On Friday, John Boehner abruptly declared he'd be resigning — both from his role as House Speaker and from Congress generally. In a terse statement to reporters, Boehner insisted he'd been planning to leave last year, and cited Eric Cantor's dramatic loss as his reason for staying longer. But the timing is fishy — as Joe Biden knows better than anyone, the window to announce you're running for president is closing fast, and Boehner would have had to have given up his job to do so. So, is Boehner going to run for president in 2016 now?
Frankly, it's unlikely. In a now-famous line to Jay Leno back in 2014, Boehner told the host: "I like to play golf. I like to cut my own grass. I do drink red wine. I smoke cigarettes, and I'm not giving that up to be President of the United States."
In the same Leno interview, when asked about a potential bid to run the free world, Boehner said, "You’ve got to either have a very special calling or be an ego maniac to want to."
Basically, there have been no inklings whatsoever, aside from "Well, maybe?" speculation from a few political pundits in the wake of his abrupt resignation, that Boehner has done an about-face and decided to run for president in 2016. If he had any stirrings to do so, he could just as easily wait until 2020 (although, to play devil's advocate, he'd be running against an incumbent — likely a more difficult battle to win).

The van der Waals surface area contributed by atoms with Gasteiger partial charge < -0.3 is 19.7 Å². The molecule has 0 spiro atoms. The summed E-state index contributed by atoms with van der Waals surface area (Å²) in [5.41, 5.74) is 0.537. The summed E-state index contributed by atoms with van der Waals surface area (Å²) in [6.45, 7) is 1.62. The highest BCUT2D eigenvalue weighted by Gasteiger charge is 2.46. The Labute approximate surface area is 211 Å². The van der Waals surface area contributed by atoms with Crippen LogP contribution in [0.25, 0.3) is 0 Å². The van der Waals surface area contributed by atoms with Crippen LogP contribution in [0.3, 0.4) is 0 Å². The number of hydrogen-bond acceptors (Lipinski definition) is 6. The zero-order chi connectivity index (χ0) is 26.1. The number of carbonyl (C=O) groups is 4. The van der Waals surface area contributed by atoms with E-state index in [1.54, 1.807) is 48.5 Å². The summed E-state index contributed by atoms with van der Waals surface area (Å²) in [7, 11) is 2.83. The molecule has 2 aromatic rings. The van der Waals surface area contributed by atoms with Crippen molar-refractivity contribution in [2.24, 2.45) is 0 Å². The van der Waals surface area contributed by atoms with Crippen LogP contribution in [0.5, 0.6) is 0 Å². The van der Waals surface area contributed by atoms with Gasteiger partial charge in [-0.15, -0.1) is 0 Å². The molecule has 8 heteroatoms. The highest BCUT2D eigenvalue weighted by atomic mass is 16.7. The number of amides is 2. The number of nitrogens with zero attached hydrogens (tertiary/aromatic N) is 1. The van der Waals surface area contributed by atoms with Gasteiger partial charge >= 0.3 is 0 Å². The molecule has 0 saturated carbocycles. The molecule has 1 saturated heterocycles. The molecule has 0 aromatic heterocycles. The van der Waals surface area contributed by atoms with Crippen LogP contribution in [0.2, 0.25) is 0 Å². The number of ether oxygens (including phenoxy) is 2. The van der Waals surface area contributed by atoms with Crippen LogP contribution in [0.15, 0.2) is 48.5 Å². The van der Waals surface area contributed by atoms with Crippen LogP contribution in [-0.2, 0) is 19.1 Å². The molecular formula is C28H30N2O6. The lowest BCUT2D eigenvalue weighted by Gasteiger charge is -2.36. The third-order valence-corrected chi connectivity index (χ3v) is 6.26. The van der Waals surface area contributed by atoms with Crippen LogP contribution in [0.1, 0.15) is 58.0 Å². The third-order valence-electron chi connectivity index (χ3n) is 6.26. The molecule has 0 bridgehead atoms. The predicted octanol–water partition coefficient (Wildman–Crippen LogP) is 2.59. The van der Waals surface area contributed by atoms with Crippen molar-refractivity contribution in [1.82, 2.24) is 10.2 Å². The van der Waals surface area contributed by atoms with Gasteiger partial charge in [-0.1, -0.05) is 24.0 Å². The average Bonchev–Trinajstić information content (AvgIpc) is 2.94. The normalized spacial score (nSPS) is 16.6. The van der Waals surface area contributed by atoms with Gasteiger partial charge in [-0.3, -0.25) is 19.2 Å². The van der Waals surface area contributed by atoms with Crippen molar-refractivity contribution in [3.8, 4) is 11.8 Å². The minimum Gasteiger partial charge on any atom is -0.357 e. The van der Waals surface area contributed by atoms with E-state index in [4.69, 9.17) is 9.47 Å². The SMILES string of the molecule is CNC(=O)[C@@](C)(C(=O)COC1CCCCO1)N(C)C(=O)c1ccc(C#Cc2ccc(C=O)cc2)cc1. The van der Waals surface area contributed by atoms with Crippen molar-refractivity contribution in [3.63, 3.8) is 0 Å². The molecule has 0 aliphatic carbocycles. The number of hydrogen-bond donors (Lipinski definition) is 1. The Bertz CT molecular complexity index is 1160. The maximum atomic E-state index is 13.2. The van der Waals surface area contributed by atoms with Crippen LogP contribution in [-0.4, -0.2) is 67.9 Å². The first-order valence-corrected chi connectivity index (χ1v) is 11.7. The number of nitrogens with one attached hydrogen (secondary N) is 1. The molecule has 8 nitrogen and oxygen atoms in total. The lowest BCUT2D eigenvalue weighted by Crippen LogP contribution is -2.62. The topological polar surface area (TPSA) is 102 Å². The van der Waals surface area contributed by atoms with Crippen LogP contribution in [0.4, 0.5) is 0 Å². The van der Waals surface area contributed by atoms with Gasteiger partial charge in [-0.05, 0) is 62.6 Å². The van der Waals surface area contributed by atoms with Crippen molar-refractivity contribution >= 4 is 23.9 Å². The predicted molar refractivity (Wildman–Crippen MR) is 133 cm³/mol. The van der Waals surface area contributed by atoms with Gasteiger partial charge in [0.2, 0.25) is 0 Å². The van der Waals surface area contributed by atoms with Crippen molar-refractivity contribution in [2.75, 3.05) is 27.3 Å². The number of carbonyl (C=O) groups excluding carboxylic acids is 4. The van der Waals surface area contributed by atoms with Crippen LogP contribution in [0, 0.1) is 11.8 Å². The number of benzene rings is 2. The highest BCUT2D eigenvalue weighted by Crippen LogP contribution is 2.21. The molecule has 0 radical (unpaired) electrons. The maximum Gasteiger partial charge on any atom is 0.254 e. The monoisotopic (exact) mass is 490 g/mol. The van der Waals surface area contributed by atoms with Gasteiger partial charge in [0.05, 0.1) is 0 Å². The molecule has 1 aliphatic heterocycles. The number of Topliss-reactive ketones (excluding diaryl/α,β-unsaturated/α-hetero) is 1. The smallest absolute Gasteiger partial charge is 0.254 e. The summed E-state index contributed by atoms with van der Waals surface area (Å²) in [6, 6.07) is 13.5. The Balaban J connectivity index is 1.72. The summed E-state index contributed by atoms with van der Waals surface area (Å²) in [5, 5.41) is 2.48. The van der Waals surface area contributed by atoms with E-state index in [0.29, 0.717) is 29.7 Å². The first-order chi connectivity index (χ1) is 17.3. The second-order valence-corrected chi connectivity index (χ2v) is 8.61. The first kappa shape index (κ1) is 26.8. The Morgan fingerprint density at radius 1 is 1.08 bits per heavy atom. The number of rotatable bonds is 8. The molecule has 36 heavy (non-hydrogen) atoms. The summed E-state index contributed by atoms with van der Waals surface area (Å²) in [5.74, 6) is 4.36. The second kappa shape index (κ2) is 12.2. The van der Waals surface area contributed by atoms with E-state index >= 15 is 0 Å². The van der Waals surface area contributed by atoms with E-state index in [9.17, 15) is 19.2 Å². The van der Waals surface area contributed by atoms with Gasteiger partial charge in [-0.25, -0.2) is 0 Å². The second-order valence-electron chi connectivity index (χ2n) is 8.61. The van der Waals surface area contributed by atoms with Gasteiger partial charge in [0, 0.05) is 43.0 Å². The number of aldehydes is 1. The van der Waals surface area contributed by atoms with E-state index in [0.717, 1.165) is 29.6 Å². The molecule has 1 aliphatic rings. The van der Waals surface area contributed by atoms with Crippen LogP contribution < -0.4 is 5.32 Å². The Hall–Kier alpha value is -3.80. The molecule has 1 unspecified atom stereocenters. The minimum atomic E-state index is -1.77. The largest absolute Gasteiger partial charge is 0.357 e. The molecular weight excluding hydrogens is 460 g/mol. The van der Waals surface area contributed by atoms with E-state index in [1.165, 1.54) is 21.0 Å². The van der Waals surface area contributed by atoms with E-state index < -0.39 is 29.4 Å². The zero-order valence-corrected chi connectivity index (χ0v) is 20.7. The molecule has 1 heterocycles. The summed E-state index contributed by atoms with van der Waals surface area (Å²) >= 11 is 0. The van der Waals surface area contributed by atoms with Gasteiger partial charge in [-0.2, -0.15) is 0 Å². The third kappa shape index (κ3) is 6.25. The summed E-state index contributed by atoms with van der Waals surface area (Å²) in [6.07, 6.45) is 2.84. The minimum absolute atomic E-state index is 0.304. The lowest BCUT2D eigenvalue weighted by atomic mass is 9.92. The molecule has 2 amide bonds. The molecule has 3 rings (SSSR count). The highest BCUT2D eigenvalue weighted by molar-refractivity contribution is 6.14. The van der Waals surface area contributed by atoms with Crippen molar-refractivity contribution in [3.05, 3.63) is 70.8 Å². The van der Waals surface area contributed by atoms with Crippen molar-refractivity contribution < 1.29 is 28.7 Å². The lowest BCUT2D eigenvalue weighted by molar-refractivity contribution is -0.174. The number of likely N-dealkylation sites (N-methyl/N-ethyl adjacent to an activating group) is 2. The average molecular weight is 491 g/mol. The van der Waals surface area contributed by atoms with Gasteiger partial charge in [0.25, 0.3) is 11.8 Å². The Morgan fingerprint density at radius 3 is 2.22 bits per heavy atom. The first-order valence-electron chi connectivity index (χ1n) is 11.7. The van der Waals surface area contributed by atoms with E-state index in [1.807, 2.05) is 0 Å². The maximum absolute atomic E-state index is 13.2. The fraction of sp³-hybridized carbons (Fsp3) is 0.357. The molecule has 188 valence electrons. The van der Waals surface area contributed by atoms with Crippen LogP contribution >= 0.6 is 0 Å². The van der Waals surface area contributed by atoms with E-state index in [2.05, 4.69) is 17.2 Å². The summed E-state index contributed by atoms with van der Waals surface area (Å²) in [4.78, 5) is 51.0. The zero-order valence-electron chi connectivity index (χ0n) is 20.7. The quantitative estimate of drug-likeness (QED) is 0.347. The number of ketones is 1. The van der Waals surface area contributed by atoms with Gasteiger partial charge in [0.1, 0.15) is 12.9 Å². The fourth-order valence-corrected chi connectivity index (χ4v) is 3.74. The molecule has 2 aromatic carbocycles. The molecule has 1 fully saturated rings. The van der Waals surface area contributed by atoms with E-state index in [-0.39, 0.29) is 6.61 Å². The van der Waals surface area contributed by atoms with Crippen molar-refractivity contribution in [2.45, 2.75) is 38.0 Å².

As for Boehner's assertion that drinking and smoking would make him ineligible for president, he certainly would have to give up smoking to have a shot at Commander-In-Chief — but the avid golfer wouldn't have to give up the game. Conservatives have gleefully pounced on how often the current president has played golf during his six-year tenure; look no further than ObamaGolfCounter.com, for example, which attests that Obama has golfed for 248 days as president. (Business Insider reported that it was over 1,100 hours.)
That said, I get the sense that Boehner — who is 65 — is going to relish spending his golden years playing golf, drinking fine red wine, and cheerily lighting up between swings. Unless meeting the Pope this week has sparked a spiritual epiphany, leading him to give up on all of those dreams and enter the presidential race rather late in the game, you shouldn't expect to see him on the Republican debate stage anytime soon.